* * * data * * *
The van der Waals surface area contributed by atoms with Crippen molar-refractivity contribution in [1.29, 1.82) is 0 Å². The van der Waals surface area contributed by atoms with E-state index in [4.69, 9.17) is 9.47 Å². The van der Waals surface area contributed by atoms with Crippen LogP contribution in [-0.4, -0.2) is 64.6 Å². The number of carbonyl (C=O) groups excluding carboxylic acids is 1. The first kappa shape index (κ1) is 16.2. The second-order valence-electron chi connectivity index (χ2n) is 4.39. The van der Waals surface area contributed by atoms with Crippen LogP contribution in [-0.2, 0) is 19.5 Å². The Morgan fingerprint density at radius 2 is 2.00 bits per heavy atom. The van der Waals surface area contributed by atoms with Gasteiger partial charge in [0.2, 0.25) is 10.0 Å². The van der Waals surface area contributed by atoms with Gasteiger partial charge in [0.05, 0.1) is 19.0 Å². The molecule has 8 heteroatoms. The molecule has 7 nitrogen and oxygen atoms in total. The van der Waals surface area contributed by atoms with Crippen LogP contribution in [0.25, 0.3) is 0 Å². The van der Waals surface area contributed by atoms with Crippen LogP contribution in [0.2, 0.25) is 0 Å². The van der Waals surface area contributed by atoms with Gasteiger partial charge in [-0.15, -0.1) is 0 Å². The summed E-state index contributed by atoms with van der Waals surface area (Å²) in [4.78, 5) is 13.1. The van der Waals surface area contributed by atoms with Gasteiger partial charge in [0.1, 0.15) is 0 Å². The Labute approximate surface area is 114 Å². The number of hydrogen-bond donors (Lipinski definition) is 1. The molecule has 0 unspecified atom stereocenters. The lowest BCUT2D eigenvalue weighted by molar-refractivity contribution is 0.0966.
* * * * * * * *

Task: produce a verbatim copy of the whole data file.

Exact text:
The van der Waals surface area contributed by atoms with Crippen molar-refractivity contribution in [1.29, 1.82) is 0 Å². The van der Waals surface area contributed by atoms with E-state index in [4.69, 9.17) is 9.47 Å². The van der Waals surface area contributed by atoms with Crippen LogP contribution in [-0.4, -0.2) is 64.6 Å². The number of carbonyl (C=O) groups excluding carboxylic acids is 1. The first kappa shape index (κ1) is 16.2. The second-order valence-electron chi connectivity index (χ2n) is 4.39. The van der Waals surface area contributed by atoms with Crippen LogP contribution in [-0.2, 0) is 19.5 Å². The Morgan fingerprint density at radius 2 is 2.00 bits per heavy atom. The van der Waals surface area contributed by atoms with Gasteiger partial charge in [0.2, 0.25) is 10.0 Å². The van der Waals surface area contributed by atoms with Gasteiger partial charge in [0.05, 0.1) is 19.0 Å². The molecule has 8 heteroatoms. The molecule has 7 nitrogen and oxygen atoms in total. The van der Waals surface area contributed by atoms with Crippen LogP contribution in [0.25, 0.3) is 0 Å². The van der Waals surface area contributed by atoms with Crippen LogP contribution in [0.2, 0.25) is 0 Å². The van der Waals surface area contributed by atoms with Gasteiger partial charge in [-0.15, -0.1) is 0 Å². The summed E-state index contributed by atoms with van der Waals surface area (Å²) in [4.78, 5) is 13.1. The van der Waals surface area contributed by atoms with Gasteiger partial charge in [0.1, 0.15) is 0 Å². The Labute approximate surface area is 114 Å². The number of hydrogen-bond donors (Lipinski definition) is 1. The molecule has 0 unspecified atom stereocenters. The lowest BCUT2D eigenvalue weighted by molar-refractivity contribution is 0.0966.